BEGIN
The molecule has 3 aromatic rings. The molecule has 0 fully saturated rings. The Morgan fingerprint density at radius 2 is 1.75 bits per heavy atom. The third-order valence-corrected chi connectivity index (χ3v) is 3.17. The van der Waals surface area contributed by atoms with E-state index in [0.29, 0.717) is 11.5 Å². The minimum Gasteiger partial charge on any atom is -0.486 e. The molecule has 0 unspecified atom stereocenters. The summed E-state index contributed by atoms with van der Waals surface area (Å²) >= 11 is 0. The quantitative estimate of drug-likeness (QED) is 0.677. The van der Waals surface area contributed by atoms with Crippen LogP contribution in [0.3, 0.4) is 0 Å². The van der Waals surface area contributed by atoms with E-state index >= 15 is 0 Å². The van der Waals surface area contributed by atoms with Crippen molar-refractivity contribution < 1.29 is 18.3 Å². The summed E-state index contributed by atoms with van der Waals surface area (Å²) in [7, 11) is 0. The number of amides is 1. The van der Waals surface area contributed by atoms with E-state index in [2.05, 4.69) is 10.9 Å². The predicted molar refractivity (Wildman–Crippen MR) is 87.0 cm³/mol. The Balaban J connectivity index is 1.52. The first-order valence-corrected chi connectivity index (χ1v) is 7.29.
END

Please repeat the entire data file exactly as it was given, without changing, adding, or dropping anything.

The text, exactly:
The molecule has 3 aromatic rings. The molecule has 0 fully saturated rings. The Morgan fingerprint density at radius 2 is 1.75 bits per heavy atom. The third-order valence-corrected chi connectivity index (χ3v) is 3.17. The van der Waals surface area contributed by atoms with E-state index in [0.29, 0.717) is 11.5 Å². The minimum Gasteiger partial charge on any atom is -0.486 e. The molecule has 0 unspecified atom stereocenters. The summed E-state index contributed by atoms with van der Waals surface area (Å²) >= 11 is 0. The quantitative estimate of drug-likeness (QED) is 0.677. The van der Waals surface area contributed by atoms with Crippen LogP contribution in [0.3, 0.4) is 0 Å². The van der Waals surface area contributed by atoms with E-state index >= 15 is 0 Å². The van der Waals surface area contributed by atoms with Crippen molar-refractivity contribution < 1.29 is 18.3 Å². The summed E-state index contributed by atoms with van der Waals surface area (Å²) in [7, 11) is 0. The number of amides is 1. The van der Waals surface area contributed by atoms with E-state index in [2.05, 4.69) is 10.9 Å². The predicted molar refractivity (Wildman–Crippen MR) is 87.0 cm³/mol. The Balaban J connectivity index is 1.52. The first-order valence-corrected chi connectivity index (χ1v) is 7.29.